Navigating with 'what if'


In today’s world, planning a holiday route from the airport to your vacation destination in an unfamiliar location is no longer a case of working out the directions via paper map and requesting directional updates from a nervous partner. Rather, with a few clicks on your mobile device, you can get an optimized route with real-time traffic updates, as well as modified, alternative directions as traffic and events change. If only risk and finance offered such planning capabilities, real-time updates, alternative scenarios and stress tests to give you confidence around the plans!

But perhaps this vision isn’t too far to reach after all. Increasingly, business drivers and risk-finance navigators feel more confident about jointly mapping a financial route to a chosen business destination and monitoring the road to get there.

Hidden Insights: Navigating with 'what if'
Navigating with 'what if'

Risk and finance in the same sandbox

Risk and finance teams know more about each other’s worlds than at any time since risk emerged from finance and got its own C-level executive. To play in the same sandbox, risk and finance leaders have evolved the language of risk, bringing it back to finance (and vice versa) to successfully deliver key regulatory and finance reporting projects.

Especially in the banking industry, all this investment mainly focuses on delivering the latest ECL reporting requirements. But with a few years’ experience of risk and finance teams playing well together, it’s time to shift the emphasis from reviewing “what is” happening today to the “what-ifs” of tomorrow. This shift from what is to what if introduces a more forward-looking assessment of both the expected and unexpected future.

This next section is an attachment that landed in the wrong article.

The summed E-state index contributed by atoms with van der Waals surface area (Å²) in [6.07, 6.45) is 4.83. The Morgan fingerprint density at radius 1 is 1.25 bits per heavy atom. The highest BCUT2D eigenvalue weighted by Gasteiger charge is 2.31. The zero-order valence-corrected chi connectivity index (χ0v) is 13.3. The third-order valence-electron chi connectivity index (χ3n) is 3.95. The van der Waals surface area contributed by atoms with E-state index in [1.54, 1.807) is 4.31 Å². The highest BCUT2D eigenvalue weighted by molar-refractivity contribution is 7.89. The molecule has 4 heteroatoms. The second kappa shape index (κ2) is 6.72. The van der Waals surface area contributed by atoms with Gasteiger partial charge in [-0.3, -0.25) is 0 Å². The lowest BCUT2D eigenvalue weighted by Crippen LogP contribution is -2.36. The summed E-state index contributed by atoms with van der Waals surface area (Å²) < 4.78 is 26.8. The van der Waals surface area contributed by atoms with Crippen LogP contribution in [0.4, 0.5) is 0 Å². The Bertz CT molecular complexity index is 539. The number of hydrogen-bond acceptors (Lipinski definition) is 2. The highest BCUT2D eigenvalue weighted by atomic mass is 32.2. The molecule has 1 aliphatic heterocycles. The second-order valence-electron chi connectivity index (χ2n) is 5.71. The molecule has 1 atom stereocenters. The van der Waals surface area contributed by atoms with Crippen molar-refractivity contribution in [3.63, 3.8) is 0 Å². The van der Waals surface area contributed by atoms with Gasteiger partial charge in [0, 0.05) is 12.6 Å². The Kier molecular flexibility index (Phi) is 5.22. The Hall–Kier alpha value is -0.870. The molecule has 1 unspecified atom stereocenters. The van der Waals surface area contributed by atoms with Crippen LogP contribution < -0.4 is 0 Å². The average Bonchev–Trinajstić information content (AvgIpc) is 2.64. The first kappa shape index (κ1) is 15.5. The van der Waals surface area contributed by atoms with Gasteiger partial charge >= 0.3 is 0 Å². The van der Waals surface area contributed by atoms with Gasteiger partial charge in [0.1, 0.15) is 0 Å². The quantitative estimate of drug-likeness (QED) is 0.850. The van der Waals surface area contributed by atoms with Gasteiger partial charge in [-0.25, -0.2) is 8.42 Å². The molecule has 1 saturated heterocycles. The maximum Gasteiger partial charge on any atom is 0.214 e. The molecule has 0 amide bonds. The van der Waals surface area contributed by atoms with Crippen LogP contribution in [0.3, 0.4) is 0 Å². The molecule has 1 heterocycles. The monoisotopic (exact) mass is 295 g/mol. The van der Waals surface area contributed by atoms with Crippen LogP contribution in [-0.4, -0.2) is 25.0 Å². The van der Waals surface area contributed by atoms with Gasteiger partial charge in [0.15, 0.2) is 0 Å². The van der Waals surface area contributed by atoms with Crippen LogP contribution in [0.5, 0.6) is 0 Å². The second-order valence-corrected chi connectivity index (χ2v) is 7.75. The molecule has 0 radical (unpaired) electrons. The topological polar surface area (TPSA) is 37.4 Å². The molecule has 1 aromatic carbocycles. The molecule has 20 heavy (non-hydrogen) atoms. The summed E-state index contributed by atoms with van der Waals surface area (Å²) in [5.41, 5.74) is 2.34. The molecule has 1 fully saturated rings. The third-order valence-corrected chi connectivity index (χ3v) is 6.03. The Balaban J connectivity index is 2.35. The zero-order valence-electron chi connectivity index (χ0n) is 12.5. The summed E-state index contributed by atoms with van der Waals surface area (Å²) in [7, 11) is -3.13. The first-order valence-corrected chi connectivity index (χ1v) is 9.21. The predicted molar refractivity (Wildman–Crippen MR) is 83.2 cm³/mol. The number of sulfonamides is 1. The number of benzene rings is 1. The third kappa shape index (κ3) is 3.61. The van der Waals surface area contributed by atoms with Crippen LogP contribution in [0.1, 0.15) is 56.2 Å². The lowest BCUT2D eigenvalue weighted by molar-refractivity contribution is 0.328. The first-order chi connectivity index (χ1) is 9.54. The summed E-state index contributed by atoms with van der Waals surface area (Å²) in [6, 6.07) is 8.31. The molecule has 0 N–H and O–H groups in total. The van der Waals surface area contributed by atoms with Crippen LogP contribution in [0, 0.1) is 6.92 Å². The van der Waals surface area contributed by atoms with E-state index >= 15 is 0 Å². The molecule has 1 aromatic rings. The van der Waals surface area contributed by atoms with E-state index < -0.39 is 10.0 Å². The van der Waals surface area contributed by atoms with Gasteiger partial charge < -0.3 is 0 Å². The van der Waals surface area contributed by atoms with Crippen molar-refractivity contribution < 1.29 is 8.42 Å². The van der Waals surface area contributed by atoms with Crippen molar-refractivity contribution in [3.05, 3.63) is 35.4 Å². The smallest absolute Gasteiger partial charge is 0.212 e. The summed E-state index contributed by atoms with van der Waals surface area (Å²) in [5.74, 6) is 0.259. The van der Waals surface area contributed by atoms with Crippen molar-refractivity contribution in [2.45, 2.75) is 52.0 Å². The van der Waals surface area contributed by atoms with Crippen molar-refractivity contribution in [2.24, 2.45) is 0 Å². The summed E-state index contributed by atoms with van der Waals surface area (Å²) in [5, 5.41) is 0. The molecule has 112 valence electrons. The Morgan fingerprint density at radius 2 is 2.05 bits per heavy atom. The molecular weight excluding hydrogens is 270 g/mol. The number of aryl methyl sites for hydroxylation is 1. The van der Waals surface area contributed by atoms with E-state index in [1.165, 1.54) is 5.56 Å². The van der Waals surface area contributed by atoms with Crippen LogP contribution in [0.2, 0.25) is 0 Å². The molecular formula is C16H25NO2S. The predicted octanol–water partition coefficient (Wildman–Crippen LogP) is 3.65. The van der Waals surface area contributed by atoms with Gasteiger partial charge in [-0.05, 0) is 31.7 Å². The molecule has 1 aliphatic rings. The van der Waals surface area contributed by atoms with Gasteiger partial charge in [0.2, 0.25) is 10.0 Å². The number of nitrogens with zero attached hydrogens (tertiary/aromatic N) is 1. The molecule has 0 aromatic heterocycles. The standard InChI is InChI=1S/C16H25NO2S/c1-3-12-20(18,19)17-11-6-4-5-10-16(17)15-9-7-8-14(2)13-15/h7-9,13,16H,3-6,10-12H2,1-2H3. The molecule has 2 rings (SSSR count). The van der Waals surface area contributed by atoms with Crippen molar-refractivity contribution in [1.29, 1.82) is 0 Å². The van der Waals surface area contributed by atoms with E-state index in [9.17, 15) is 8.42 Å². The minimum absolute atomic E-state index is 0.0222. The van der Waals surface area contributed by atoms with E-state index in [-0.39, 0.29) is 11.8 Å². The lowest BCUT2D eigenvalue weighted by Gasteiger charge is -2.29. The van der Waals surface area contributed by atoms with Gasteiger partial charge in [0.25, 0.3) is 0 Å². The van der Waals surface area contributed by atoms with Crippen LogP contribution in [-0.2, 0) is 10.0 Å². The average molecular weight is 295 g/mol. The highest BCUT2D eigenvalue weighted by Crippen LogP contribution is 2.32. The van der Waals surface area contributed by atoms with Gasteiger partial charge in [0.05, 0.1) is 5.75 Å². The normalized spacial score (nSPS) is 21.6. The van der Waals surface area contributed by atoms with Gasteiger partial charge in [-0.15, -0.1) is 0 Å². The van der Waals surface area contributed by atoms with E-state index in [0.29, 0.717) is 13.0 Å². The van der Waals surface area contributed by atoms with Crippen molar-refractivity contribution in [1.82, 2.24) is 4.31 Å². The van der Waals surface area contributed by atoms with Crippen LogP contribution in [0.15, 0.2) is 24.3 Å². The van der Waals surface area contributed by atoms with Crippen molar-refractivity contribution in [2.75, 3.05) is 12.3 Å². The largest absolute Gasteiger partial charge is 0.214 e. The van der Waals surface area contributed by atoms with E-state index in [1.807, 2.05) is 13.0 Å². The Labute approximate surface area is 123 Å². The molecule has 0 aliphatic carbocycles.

Historical performance no longer enough

For many banks around the world, satisfying multiple regulatory requirements using historical performance (Pillar 1) alone is no longer enough. Regulators are asking them to demonstrate that they can satisfy performance requirements and expectations for their financial KPIs and KRIs today and in the future.

For example, a theme common to the latest regulatory changes is the demand for more transparency and granularity across the various forward-looking regulatory calculations. When forecasting their financial KPIs and KRIs, banks will need to perform more calculations and produce more reports with greater frequency. And all while following more analytical approaches and less expert-judgment based forecasting.

At the same time, the strategic business tools for determining and making decisions around a bank’s strategy, future plans and activities are covered by budgeting, financial (capital) planning and ALM. Both the business and regulatory-driven, forward-looking processes aim to forecast the bank’s future balance sheet, P&L and the respective KPIs and KRIs under a macroeconomic and/or business scenario. Senior executives at banks use the information gathered from these processes for strategic decisioning. They also use this information to steer the bank in the direction most likely to achieve performance goals.

Business forecasting processes focus more on the expected financial KPIs and are typically driven by finance. ALM and regulatory-driven initiatives, on the other hand, focus on a broader picture. They cover both the expected and the unexpected future and are often owned by risk. Changes introduced through IFRS 9 and CECL, impacting the credit risk provisions (or impairments), affect bank performance along three dimensions: balance sheet, profit and loss, and balance sheet and IRB shortfall.